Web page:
WASHINGTON — At the first of two fundraisers in Chicago on Thursday, President Barack Obama told donors “I need a Democratic Senate” or else his agenda for the last two terms of his term — including immigration reform — will not succeed. Obama said he is worried about people not voting in November. I don’t know what it is.  Presidential elections, we’re all in.  In 2008, you all went crazy; 2012, you still went crazy.  High turnout, we’re motivated, donors are involved, people are active, folks are knocking on doors, people making phone calls.  And then the midterm comes and we fall asleep,” Obama said.

 

Below, transcript from the White House….

THE WHITE HOUSE

Office of the Press Secretary

________________________________________________________________________________________________

For Immediate Release                                                              May 22, 2014

 

 

REMARKS BY THE PRESIDENT

AT DSCC RECEPTION

 

Private Residence

Chicago, Illinois

 

 

6:54 P.M. CDT

 

 

     THE PRESIDENT:  Hello, hello, hello!  (Applause.)  Hello, everybody.  Well, it’s good to be in Chicago.  (Applause.)  Good to be home — now that it’s warmed up.  (Laughter.)  It was a rough winter.  But you guys — you look like you survived it, you’re not any worse for wear.

 

     Let me begin by thanking Michael and Tanya.  I did not know what a significant role I played in — (laughter) — making sure that this thing worked out.  I was wondering, how did Michael get such a beautiful woman?  And now I realize he was basically dropping my name — (laughter) — and said, yeah, the President is my great buddy and — (laughter) — and so now I know, now I understand.  But thank you so much to both of you for hosting us in your beautiful home.

 

     And I also want to acknowledge two people who are doing great work every single day — one of the best public servants we have is the senator from the great state of Colorado, who is here, and also heads up the Democratic Committee to make sure that we hang on to the Senate — Michael Bennet is in the house. So give Michael a big round of applause.  (Applause.)  Yay, Michael!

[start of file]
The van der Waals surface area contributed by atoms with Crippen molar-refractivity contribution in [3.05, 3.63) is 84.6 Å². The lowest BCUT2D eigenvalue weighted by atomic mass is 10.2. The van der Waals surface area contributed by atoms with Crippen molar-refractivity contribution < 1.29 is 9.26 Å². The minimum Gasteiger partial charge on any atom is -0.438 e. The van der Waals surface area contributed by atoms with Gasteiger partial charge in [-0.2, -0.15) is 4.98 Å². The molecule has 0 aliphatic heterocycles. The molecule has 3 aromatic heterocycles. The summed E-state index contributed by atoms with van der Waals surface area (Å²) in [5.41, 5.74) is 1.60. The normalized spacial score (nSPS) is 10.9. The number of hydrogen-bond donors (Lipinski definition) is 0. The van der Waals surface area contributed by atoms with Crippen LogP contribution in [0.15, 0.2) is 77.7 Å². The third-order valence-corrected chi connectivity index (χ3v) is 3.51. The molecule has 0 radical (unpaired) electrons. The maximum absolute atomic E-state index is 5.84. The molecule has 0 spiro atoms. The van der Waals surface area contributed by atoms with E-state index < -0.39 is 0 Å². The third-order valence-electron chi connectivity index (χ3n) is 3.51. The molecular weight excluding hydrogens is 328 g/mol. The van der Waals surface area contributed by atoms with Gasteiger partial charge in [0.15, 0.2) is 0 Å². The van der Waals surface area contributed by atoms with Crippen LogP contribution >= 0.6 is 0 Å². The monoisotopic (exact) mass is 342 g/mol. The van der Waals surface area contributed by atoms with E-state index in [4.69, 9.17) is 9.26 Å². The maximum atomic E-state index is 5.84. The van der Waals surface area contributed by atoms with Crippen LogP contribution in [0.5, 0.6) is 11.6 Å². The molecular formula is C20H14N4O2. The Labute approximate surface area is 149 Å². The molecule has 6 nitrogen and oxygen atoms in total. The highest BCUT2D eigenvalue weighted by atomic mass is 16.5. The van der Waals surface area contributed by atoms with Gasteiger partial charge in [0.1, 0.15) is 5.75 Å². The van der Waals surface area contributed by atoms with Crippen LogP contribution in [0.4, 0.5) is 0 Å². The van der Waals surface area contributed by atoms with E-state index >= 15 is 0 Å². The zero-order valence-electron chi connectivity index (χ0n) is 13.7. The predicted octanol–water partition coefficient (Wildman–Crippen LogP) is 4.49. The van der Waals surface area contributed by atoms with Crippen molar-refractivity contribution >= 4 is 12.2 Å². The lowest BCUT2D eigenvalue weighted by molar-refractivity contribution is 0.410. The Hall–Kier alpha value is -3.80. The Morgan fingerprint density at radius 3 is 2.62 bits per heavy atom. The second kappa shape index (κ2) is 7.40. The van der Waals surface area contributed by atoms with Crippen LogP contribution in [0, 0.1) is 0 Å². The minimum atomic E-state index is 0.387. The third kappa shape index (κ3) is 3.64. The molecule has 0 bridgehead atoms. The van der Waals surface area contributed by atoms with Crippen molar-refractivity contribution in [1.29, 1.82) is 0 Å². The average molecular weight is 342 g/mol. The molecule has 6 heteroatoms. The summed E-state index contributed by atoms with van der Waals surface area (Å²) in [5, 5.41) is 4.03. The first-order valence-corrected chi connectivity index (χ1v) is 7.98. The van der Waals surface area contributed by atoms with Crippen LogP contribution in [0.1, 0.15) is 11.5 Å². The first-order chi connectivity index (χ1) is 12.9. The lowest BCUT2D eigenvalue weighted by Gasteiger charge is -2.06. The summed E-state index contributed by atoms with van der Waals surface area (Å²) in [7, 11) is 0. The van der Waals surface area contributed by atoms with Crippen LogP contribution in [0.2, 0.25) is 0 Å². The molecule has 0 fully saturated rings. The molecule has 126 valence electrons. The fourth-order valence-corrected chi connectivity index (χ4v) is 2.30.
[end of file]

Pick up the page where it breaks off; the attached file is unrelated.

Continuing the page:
And of course, part of the reason we’re here is because we have somebody who not only has always been fighting the good fight on behalf of working families here in Illinois and across the country, but also happens to be somebody who, when I first went to the Senate, taught me so much and has been such a great and loyal friend.  He is somebody whose integrity shines through on everything he does.  So please give a big round of applause to our own Dick Durbin.  (Applause.)  Dick Durbin.  Dick Durbin.

 

     Now, I’m looking around and I see a lot of friends, and all of you look the same and I look like Morgan Freeman.  (Laughter.) So the job has been wearing me down a little bit, I admit, grey hear and all that.  But Michelle still thinks I’m cute.  She’s not ready to trade me in yet.  (Laughter.)  But whenever I come to Chicago and I see great friends, it reminds me of why I got into politics — because a lot of people here played a role in me becoming a state senator, becoming a U.S. senator, and ultimately becoming President.

 

     I know that the Manilows are here, for example.  They hosted something for me when nobody knew me.  And they’re just one of many people here who have tracked my career.  And the values I carried with me to the White House are the values that so many of you taught me.